Poultry International - November 2017 - 30
30 ❙ PoultryInternational
How to reduce bacteria during
Key points from harvesting to chilling can minimize bacterial
contamination of processed chickens.
EDUARDO CERVANTES LÓPEZ
Processed chicken must be safe for consumers to eat
and also have a good shelf life. To achieve both of these
qualities, it must be produced in hygienic conditions,
and microbial contamination kept to a minimum.
Various operations, starting with pre-slaughter,
need to be closely monitored in real time to ensure that
birds are kept clean. It is worth remembering that preslaughter and processing are highly linked, meaning
that broilers must be as clean as possible on arrival at
the processing plant if hygiene standards are to be maintained throughout processing.
Caged birds can be sprayed
once they are loaded onto
trucks to remove fecal matter.
Eduardo Cervantes Lopez
Feed is withdrawn 8-12 hours prior to slaughter.
During withdrawal, feeders should be kept at their normal height until the capture team arrives. This allows
the birds to eat any remaining feed and, once the feed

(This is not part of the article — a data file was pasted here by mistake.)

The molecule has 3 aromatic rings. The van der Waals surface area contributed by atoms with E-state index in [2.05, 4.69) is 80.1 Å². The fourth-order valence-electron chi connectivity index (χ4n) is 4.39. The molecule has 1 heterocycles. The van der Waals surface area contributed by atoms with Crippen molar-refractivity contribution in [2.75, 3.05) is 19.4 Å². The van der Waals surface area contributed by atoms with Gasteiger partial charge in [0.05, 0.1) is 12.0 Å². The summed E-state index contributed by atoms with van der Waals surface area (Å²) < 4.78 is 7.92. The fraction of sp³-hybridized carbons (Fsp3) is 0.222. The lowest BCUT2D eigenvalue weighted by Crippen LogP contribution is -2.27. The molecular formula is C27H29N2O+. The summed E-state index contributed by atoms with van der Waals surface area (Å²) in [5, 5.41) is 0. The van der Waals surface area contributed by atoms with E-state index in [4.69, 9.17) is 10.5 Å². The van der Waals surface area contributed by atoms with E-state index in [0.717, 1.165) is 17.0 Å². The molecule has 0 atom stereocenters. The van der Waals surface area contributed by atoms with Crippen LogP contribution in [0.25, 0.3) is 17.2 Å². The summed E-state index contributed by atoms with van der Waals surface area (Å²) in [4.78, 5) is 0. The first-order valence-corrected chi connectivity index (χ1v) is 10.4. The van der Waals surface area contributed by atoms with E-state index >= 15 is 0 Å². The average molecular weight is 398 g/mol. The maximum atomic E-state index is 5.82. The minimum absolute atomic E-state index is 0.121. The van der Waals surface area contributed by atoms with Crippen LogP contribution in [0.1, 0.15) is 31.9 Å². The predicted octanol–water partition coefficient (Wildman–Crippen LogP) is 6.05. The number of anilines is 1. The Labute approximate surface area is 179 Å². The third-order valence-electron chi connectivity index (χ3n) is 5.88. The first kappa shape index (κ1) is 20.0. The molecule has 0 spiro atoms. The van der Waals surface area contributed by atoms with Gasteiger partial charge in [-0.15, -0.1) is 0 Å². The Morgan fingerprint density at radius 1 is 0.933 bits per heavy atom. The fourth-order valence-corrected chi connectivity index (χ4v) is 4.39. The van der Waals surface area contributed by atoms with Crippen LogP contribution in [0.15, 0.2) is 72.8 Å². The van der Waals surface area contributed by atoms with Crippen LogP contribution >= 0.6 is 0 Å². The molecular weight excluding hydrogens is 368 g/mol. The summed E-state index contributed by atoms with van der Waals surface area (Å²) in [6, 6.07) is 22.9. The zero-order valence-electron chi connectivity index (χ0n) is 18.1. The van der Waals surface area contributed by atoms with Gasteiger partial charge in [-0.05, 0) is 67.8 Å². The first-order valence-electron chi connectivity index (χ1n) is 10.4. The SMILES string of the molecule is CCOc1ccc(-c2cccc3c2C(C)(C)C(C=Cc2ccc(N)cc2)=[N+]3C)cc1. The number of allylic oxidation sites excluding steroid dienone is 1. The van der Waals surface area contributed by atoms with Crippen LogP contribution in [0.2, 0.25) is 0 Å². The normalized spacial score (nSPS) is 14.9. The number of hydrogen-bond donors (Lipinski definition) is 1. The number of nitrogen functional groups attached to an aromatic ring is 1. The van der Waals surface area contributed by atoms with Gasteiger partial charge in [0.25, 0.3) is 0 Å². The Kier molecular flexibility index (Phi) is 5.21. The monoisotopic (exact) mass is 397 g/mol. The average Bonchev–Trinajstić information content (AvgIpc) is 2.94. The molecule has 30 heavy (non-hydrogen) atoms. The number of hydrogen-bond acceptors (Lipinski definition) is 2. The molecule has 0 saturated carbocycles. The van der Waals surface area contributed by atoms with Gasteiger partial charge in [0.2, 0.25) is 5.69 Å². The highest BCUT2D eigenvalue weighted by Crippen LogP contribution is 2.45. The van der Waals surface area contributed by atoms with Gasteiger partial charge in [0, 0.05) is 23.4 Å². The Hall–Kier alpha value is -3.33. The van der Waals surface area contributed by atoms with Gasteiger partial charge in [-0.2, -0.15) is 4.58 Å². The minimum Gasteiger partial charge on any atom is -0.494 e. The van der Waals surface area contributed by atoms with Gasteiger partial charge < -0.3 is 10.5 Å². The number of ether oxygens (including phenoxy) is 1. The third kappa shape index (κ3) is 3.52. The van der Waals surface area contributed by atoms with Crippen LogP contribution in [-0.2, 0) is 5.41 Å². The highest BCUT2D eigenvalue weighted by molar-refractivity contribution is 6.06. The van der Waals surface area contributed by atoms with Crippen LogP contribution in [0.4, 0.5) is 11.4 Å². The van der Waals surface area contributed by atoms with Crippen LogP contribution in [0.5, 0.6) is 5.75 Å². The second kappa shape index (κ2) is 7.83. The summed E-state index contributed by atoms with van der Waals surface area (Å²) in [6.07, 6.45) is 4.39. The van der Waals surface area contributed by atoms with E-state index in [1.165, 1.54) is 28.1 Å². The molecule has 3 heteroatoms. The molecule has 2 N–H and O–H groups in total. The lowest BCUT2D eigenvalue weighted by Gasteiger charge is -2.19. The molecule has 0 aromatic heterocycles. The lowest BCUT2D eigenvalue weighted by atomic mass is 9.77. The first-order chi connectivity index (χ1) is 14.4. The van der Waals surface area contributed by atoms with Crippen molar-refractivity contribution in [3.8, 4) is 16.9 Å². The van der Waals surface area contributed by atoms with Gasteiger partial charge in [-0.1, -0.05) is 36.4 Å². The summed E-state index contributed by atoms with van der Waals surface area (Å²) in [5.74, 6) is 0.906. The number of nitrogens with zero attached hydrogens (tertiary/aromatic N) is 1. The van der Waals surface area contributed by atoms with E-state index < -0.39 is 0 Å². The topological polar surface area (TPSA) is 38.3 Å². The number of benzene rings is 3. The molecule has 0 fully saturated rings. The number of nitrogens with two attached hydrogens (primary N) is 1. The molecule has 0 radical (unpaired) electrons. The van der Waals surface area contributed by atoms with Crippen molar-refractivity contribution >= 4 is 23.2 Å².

is finished, to peck the feeders. Without the feeders in
place, they will start to peck and ingest the litter and its
The house temperature also needs to be closely monitored during feed withdrawal, especially in open houses.
When temperatures are very high, birds will eat less
feed, affecting the consistency of fecal material and
resulting in an increase in the emptying of the gastrointestinal tract. To counter this, feed withdrawal should be
shortened during hot weather.
During cold periods, when temperatures fall below
16C, the gastrointestinal tract will be emptied more
slowly and so feed withdrawal periods can be lengthened to counter this.
Capture and caging
The noise and rapid movements of the capture team
will cause birds stress, leading to them defecating. This
will result in the cloaca, and its surrounding skin and
feathers, becoming contaminated with feces containing
Escherichia coli, Salmonella and Campylobacter.
Once birds are caged and cages built into stacks,
there is a strong likelihood that fecal matter will fall
from birds in cages at the top of the stacks onto birds in
the lower layers, making the risk of bacterial contamination of the birds in the lower cages very high.
www.WATTAgNet.com ❙ November 2017